Mapping the World’s Youngest and Oldest Countries
Country age demographics are determined by two key factors: fertility and mortality.
Throughout history, it was typical to see both birth and death rates at higher levels. But today, in most parts of the world, women are having fewer children, and innovations in healthcare and technology mean we are all living longer. The average person today lives to 72.6 years old, while the rate of births per woman has fallen to 2.5.
These trends have drastically altered the demographics of mature economies, resulting in a much older population. In many developing countries, however, births still outweigh deaths, resulting in populations that skew younger.
This visualization uses data from the World Bank to examine the countries with the highest shares of old and young people.
The Fountain of Youth
By 2030, the United Nations estimates there will be 1.3 billion people on the planet between the ages of 15-24. Proving to be a fountain of youth globally, the continent of Africa boasts the top 10 countries with the largest shares of young people in the world.
Somalia, Zambia, and the DRC are just a few to crack the top 10 list. The youngest country in the world is Niger, where almost 50% of the population is below the age of 15.
Here’s a full list of global countries, sorted by percentage of population under 15 years old:
|Country||Share of Population Younger Than 15 (% of total, 2019)|
|🇨🇩 Congo, Dem. Rep.||46.0%|
|🇧🇫 Burkina Faso||44.7%|
|🇬🇲 The Gambia||44.1%|
|🇸🇹 Sao Tome and Principe||42.1%|
|🇨🇮 Cote d'Ivoire||41.7%|
|🇸🇸 South Sudan||41.6%|
|🇸🇱 Sierra Leone||40.7%|
|🇸🇧 Solomon Islands||40.1%|
|🇬🇶 Equatorial Guinea||37.0%|
|🇵🇬 Papua New Guinea||35.5%|
|🇿🇦 South Africa||29.0%|
|🇨🇻 Cape Verde||28.4%|
|🇩🇴 Dominican Republic||27.7%|
|🇸🇻 El Salvador||26.9%|
|🇸🇦 Saudi Arabia||24.9%|
|🇱🇰 Sri Lanka||24.0%|
|🇵🇫 French Polynesia||22.6%|
|🇳🇨 New Caledonia||22.4%|
|🇻🇨 St. Vincent and the Grenadines||22.2%|
|🇦🇬 Antigua and Barbuda||22.0%|
|🇨🇷 Costa Rica||21.1%|
|🇹🇹 Trinidad and Tobago||20.3%|
|🇰🇵 North Korea||20.0%|
|🇳🇿 New Zealand||19.6%|
|🇻🇮 U.S. Virgin Islands||19.5%|
|🇺🇸 United States||18.5%|
|🇱🇨 St. Lucia||18.2%|
|🇬🇧 United Kingdom||17.7%|
|🇲🇰 North Macedonia||16.4%|
|🇵🇷 Puerto Rico||16.3%|
|🇨🇿 Czech Republic||15.7%|
|🇦🇪 United Arab Emirates||14.7%|
|🇧🇦 Bosnia and Herzegovina||14.7%|
|🇲🇴 Macao SAR, China||14.0%|
|🇰🇷 South Korea||12.7%|
|🇭🇰 Hong Kong SAR, China||12.3%|
Young countries have significant opportunities ahead of them. A younger population means a larger upcoming workforce and more opportunities for innovation and economic growth.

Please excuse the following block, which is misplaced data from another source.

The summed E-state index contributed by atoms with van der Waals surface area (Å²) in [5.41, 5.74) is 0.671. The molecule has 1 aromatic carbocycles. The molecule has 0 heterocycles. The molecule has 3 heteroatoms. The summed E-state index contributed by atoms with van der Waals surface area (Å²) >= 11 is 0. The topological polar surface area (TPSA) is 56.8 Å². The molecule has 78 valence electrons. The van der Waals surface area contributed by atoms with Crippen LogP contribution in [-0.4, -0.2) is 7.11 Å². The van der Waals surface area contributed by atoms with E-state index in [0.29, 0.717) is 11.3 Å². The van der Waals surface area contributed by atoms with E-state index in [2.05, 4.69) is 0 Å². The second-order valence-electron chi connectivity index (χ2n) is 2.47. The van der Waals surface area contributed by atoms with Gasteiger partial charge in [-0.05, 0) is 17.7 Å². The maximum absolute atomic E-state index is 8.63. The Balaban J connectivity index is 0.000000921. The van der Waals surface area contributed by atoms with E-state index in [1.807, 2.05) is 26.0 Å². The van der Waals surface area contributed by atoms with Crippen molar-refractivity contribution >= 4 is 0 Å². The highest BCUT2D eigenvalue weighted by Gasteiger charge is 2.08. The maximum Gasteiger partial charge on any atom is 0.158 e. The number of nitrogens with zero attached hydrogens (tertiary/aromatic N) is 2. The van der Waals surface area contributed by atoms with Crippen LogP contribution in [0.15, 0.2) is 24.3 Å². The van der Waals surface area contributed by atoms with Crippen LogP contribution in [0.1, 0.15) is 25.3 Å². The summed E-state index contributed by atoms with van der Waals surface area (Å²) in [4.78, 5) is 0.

While domestic markets in Africa grow in terms of labor supply, innovation, and potential consumers, there are also challenges that arise in these countries. Corruption, political instability and unemployment, particularly in Africa, are all potential barriers to prosperity for the continent’s Gen Z population.
Populations Skewing Older
The world’s oldest country is Japan, where 28% of the population is older than 65. However, it’s an anomaly—the rest of the oldest countries in the top 10 are all in Europe.
Globally, it’s the 65+ age group that is growing the fastest. According to the same UN estimates, it is predicted that by 2050 that one in six people will be over 65 years old.
Here’s a full list of global countries, sorted by percentage of population over 65 years old:
|Country||Share of Population Older Than 65 (% of total, 2019)|
|🇻🇮 U.S. Virgin Islands||19.8%|
|🇨🇿 Czech Republic||19.8%|
|🇵🇷 Puerto Rico||19.6%|
|🇬🇧 United Kingdom||18.5%|
|🇭🇰 Hong Kong SAR, China||17.4%|
|🇧🇦 Bosnia and Herzegovina||17.2%|
|🇺🇸 United States||16.2%|
|🇳🇿 New Zealand||15.9%|
|🇰🇷 South Korea||15.0%|
|🇲🇰 North Macedonia||14.0%|
|🇲🇴 Macao SAR, China||11.2%|
|🇹🇹 Trinidad and Tobago||11.1%|
|🇱🇰 Sri Lanka||10.8%|
|🇱🇨 St. Lucia||10.0%|
|🇨🇷 Costa Rica||9.8%|
|🇻🇨 St. Vincent and the Grenadines||9.7%|
|🇳🇨 New Caledonia||9.4%|
|🇰🇵 North Korea||9.2%|
|🇦🇬 Antigua and Barbuda||9.0%|
|🇵🇫 French Polynesia||8.6%|
|🇸🇻 El Salvador||8.4%|
|🇩🇴 Dominican Republic||7.2%|
|🇿🇦 South Africa||5.4%|
|🇨🇻 Cape Verde||4.6%|
|🇸🇧 Solomon Islands||3.6%|
|🇵🇬 Papua New Guinea||3.5%|
|🇸🇦 Saudi Arabia||3.4%|
|🇸🇸 South Sudan||3.3%|
|🇨🇩 Democratic Republic of the Congo||3.0%|
|🇸🇹 Sao Tome and Principe||2.9%|
|🇸🇱 Sierra Leone||2.9%|
|🇨🇮 Cote d'Ivoire||2.8%|
|🇨🇫 Central African Republic||2.8%|
|🇬🇲 The Gambia||2.5%|
|🇬🇶 Equatorial Guinea||2.4%|
|🇧🇫 Burkina Faso||2.4%|